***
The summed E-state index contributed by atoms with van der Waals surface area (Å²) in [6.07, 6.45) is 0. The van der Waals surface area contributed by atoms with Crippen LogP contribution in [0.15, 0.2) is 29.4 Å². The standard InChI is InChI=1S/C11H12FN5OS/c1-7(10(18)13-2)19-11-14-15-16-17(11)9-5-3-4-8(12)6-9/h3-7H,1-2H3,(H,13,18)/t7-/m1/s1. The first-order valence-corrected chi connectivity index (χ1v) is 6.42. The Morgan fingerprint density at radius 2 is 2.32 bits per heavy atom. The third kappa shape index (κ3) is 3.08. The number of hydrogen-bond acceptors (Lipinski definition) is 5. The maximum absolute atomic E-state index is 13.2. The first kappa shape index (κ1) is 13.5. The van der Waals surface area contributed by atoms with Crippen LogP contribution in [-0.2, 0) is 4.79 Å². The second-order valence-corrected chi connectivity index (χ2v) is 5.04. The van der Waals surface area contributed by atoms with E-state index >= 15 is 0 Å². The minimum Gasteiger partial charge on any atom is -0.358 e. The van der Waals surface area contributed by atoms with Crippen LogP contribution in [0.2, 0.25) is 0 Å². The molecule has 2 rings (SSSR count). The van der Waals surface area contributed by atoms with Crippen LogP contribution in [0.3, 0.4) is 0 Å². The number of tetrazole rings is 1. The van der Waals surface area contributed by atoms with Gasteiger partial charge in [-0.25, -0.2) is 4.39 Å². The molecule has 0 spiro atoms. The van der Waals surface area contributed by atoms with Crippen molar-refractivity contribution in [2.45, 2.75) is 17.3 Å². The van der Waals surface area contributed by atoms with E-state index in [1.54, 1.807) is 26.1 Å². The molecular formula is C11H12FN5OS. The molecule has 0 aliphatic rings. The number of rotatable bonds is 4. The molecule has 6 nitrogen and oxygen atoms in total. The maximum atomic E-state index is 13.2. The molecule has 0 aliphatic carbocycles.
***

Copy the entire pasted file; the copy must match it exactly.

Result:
The summed E-state index contributed by atoms with van der Waals surface area (Å²) in [6.07, 6.45) is 0. The van der Waals surface area contributed by atoms with Crippen LogP contribution in [0.15, 0.2) is 29.4 Å². The standard InChI is InChI=1S/C11H12FN5OS/c1-7(10(18)13-2)19-11-14-15-16-17(11)9-5-3-4-8(12)6-9/h3-7H,1-2H3,(H,13,18)/t7-/m1/s1. The first-order valence-corrected chi connectivity index (χ1v) is 6.42. The Morgan fingerprint density at radius 2 is 2.32 bits per heavy atom. The third kappa shape index (κ3) is 3.08. The number of hydrogen-bond acceptors (Lipinski definition) is 5. The maximum absolute atomic E-state index is 13.2. The first kappa shape index (κ1) is 13.5. The van der Waals surface area contributed by atoms with Crippen LogP contribution in [-0.2, 0) is 4.79 Å². The second-order valence-corrected chi connectivity index (χ2v) is 5.04. The van der Waals surface area contributed by atoms with E-state index >= 15 is 0 Å². The minimum Gasteiger partial charge on any atom is -0.358 e. The van der Waals surface area contributed by atoms with Crippen LogP contribution in [0.2, 0.25) is 0 Å². The molecule has 2 rings (SSSR count). The van der Waals surface area contributed by atoms with Crippen LogP contribution in [0.3, 0.4) is 0 Å². The number of tetrazole rings is 1. The van der Waals surface area contributed by atoms with Gasteiger partial charge in [-0.25, -0.2) is 4.39 Å². The molecule has 0 spiro atoms. The van der Waals surface area contributed by atoms with Crippen molar-refractivity contribution in [2.45, 2.75) is 17.3 Å². The van der Waals surface area contributed by atoms with E-state index in [1.54, 1.807) is 26.1 Å². The molecular formula is C11H12FN5OS. The molecule has 0 aliphatic rings. The number of rotatable bonds is 4. The molecule has 6 nitrogen and oxygen atoms in total. The maximum atomic E-state index is 13.2. The molecule has 0 aliphatic carbocycles.